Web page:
Suzanne Bump

Photo of  Suzanne Bump

Candidate for: Auditor

Party: Democrat

Occupation: Incumbent State Auditor

Hometown: Great Barrington

Education: B.A. English, Boston College; J.D., Suffolk University

Campaign Website: www.suzannebump.com

Questions & Answers

Question: What do you consider to be the chief role of the Auditor—to detect fraud, to assess effectiveness, or something else?

The role of the State Auditor is to hold state government accountable for its spending decisions and its service to the public. The office’s statutory mandate (M.G.L. c. 11, sec. 12) gives equal emphasis to examining spending and evaluating operations. Taxpayers and all who use government services benefit from the work of an objective and independent state auditor.

Using 21st century data analytics tools, risk-based auditing and a highly professionalized staff, my office has identified during the past 3 ½ years more than $350 million in accounting variances, questionable spending, systems failures, and fraud.  Just as importantly, our audits and other reports have helped make government work better by providing concrete recommendations for all branches of government.  They have also led to specific legislative actions in areas including: indigent counsel services, special education, public assistance program administration, public housing oversight, school anti-bullying programs, and child safety.

I am the public’s advocate for government that is more effective, more efficient, more accountable and more transparent.

Question: What would be your top two priorities as Auditor?

One priority is to establish the office as a national leader in government auditing excellence and innovation. Already, I have transformed an office which failed a national peer review in 2011 into an organization which received in this year’s review the highest possible rating. I accomplished this through a complete overhaul of policies and procedures, investments in training and technology, and the establishment of new performance standards for audit staff. We are also quickly becoming a national leader in our use of data analytics to identify questionable patterns of spending and service delivery, and we have presented our innovations to auditors from other states and the federal government.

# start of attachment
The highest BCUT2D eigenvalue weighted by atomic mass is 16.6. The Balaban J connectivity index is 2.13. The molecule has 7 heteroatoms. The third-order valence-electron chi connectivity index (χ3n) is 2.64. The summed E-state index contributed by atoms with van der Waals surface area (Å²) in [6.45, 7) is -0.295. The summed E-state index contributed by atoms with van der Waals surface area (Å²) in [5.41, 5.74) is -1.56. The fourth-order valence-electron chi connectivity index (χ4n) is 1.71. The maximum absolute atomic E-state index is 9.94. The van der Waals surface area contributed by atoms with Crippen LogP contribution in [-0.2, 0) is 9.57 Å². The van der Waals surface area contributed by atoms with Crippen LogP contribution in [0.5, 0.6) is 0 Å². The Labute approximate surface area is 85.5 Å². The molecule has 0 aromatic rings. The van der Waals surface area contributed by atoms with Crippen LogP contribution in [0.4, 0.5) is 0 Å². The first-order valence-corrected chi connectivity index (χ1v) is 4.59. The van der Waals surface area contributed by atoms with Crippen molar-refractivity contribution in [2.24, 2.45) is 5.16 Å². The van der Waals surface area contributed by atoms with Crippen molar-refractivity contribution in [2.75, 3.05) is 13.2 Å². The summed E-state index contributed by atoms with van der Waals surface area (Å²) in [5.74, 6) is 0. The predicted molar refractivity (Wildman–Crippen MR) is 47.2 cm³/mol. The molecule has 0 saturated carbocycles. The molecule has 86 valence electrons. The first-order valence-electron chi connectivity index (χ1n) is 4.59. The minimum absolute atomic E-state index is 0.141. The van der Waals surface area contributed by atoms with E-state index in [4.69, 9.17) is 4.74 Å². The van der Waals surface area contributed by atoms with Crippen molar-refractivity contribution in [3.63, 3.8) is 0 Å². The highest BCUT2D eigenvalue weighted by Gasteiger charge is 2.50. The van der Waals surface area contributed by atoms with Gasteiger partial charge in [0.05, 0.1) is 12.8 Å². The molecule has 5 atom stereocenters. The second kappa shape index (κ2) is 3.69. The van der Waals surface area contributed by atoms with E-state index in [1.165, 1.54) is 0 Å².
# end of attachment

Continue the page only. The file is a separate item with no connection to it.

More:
My other priority is to use these capabilities to examine at even greater depth how well current laws and programs serve the public. For example, in 2011 my office identified more than $2 billion worth of business tax incentives, credits, exemptions, and deductions for which there is no direct oversight and no measure of success. I am now seeking access to business tax returns to determine whether the benefits to businesses are also producing benefits, like jobs, to the public.

Question: How can the state better oversee the awarding and execution of major contracts to avoid such problems as the failed Health Connector website and the Department of Revenue’s faulty system?

Accountability must be an active front-end function within government, not just an acknowledgement that a system has failed. That means setting the right tone at the top, staffing agencies with competent professionals, providing the resources to do the job right, and holding agencies and contractors to specific performance standards. While it is too early to make conclusions as to causes to the specific problems you cite, my audit work over the past 3 ½ years reveals that many agencies are ill-equipped to manage these large projects. The centralization of IT planning, funding and implementation which has been taking place under the Governor’s Executive Order should help.

There is much still to be learned from recent failures in the introduction of new technologies. The reviews now taking place of the design, contracting and construction processes that were used will no doubt lead to new standards in all these areas, and the office of the State Auditor will be ensuring compliance with them and recommending changes as needed.